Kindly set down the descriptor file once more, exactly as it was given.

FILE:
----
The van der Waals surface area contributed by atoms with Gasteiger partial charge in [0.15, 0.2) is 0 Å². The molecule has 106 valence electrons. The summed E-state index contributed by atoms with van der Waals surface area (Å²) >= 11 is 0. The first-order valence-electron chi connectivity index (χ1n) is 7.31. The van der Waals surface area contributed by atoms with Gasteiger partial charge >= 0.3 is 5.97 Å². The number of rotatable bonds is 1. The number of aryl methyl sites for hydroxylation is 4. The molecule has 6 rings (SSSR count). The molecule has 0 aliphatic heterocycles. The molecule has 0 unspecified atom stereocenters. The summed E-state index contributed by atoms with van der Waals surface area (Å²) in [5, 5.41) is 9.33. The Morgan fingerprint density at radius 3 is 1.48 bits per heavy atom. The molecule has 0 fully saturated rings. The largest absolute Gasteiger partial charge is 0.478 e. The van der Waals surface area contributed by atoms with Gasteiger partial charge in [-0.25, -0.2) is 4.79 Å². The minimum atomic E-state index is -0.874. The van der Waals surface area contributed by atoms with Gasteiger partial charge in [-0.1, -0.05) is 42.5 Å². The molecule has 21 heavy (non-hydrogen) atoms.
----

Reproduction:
The van der Waals surface area contributed by atoms with Gasteiger partial charge in [0.15, 0.2) is 0 Å². The molecule has 106 valence electrons. The summed E-state index contributed by atoms with van der Waals surface area (Å²) >= 11 is 0. The first-order valence-electron chi connectivity index (χ1n) is 7.31. The van der Waals surface area contributed by atoms with Gasteiger partial charge >= 0.3 is 5.97 Å². The number of rotatable bonds is 1. The number of aryl methyl sites for hydroxylation is 4. The molecule has 6 rings (SSSR count). The molecule has 0 aliphatic heterocycles. The molecule has 0 unspecified atom stereocenters. The summed E-state index contributed by atoms with van der Waals surface area (Å²) in [5, 5.41) is 9.33. The Morgan fingerprint density at radius 3 is 1.48 bits per heavy atom. The molecule has 0 fully saturated rings. The largest absolute Gasteiger partial charge is 0.478 e. The van der Waals surface area contributed by atoms with Gasteiger partial charge in [-0.25, -0.2) is 4.79 Å². The minimum atomic E-state index is -0.874. The van der Waals surface area contributed by atoms with Gasteiger partial charge in [-0.1, -0.05) is 42.5 Å². The molecule has 21 heavy (non-hydrogen) atoms.